The Early Bird Avoids The Virus
Another fine walk this morning 8 KM or 5 miles round trip. Friockheim – Leysmill via old tracks and paths – Border Hole Quarry (or at least that’s what it used to be) – Border Farm and back then to Friockheim. Nice walk.
It took about 1 ½ hours or so. Met only one party of two walkers near Leysmill then no one at all until back near Friockheim. There is no doubt that getting out early vastly reduces social contact. I think the stiff, cold wind may also have discouraged some folk. Well done to all the dog walkers around the village today, all had their dogs on leads.
There was a lot of quarrying went on in this area and one of the biggest was The Border Hole situated at approx NO 59690 48585 adjacent the old Arbroath – Forfar railway line which closed in the early 1960s. That was the closure of the railway, not the long abandoned quarry which probably closed in the 19th century. Details are not easy to find. My grandfather, who used to take me there in the 1950s, could never remember it being in use. I’m old enough to remember steam trains on the line. Yeah, I’m that old. 🙂
The Border Hole, its official name was Legaston Quarry, is sadly no more. It was deep and full of crystal clear water, held fish and was sometimes used for swimming. My parents used to swim there in the 1940s and we used to swim there in the 1970s. There is no doubt it was dangerous.
I remember sinister looking massive pipes vanishing into the depths below a towering chimney which may have been part of a steam driven pump system used to prevent the quarry filling with ground water as it did after it was abandoned. This area is low lying and the water table will be high.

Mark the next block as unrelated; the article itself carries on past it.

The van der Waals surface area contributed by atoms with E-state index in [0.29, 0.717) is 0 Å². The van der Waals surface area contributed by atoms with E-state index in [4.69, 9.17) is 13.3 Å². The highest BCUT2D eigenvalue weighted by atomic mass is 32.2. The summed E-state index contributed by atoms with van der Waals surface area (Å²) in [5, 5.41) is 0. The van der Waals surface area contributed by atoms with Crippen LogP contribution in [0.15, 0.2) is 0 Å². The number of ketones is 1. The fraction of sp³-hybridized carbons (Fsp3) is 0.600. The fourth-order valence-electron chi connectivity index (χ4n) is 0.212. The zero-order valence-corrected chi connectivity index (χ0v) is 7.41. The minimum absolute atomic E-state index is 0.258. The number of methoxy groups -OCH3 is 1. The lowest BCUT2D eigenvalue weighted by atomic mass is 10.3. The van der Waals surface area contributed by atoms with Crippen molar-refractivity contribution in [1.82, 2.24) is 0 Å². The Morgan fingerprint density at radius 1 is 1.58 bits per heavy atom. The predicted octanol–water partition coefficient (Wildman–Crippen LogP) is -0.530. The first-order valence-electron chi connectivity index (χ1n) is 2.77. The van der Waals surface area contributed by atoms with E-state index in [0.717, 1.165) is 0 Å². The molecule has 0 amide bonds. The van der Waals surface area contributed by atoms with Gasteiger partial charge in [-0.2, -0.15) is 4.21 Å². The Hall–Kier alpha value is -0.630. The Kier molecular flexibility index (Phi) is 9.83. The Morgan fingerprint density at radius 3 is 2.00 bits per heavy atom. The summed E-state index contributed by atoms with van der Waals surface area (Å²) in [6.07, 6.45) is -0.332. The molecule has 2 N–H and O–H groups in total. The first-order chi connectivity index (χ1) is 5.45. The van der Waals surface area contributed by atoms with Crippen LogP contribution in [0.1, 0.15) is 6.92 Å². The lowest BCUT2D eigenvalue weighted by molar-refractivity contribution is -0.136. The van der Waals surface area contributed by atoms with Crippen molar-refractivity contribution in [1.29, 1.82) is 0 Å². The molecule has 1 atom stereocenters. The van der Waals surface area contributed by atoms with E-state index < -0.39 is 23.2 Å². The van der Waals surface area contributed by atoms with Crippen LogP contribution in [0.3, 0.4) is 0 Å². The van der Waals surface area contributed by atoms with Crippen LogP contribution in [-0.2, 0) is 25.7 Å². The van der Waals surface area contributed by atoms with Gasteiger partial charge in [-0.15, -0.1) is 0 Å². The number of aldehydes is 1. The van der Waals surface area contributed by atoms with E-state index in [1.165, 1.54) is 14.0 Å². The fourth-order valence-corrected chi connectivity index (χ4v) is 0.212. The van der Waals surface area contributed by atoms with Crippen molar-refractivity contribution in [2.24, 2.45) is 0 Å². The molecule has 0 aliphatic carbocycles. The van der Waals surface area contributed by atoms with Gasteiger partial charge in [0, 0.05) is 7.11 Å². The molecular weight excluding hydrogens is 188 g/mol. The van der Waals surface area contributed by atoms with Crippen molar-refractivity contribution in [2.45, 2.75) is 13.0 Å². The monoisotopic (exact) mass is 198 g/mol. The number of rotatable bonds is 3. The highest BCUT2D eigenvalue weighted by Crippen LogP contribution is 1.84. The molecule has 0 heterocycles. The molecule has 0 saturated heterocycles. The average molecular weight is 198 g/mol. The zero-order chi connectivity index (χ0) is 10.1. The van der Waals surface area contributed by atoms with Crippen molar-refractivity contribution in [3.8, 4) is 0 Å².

Incidently the quarry sometimes used by rock climbers on nearby Legaston Brae (Arbroath – Brechin road) and referred to as Legaston Quarry is actually Middleton Quarry.
It’s all very confusing!
I was living out of the area at the time, but I’m pretty sure there was a death by drowning at the Border Hole and that was the motivation (or perhaps the justification leapt upon) to turn it and other quarries in the area into landfill sites, but honestly I don’t know the details.
Anyway you would hardly know it had been there at all now.
To be fair they have made a reasonable job of “rewilding” the site if anywhere that is used by motor cyclists can be seriously described as “wild”. That said I had a few motor cycles in the 1970s, was pretty “wild” myself and probably would have used an area such as this, so I can’t criticise without feeling a tinge of embarrassment. 🙂
Here are a few photos of The Border Hole as it is today. The old quarry rock faces that used to drop sheer into the water are clear to see.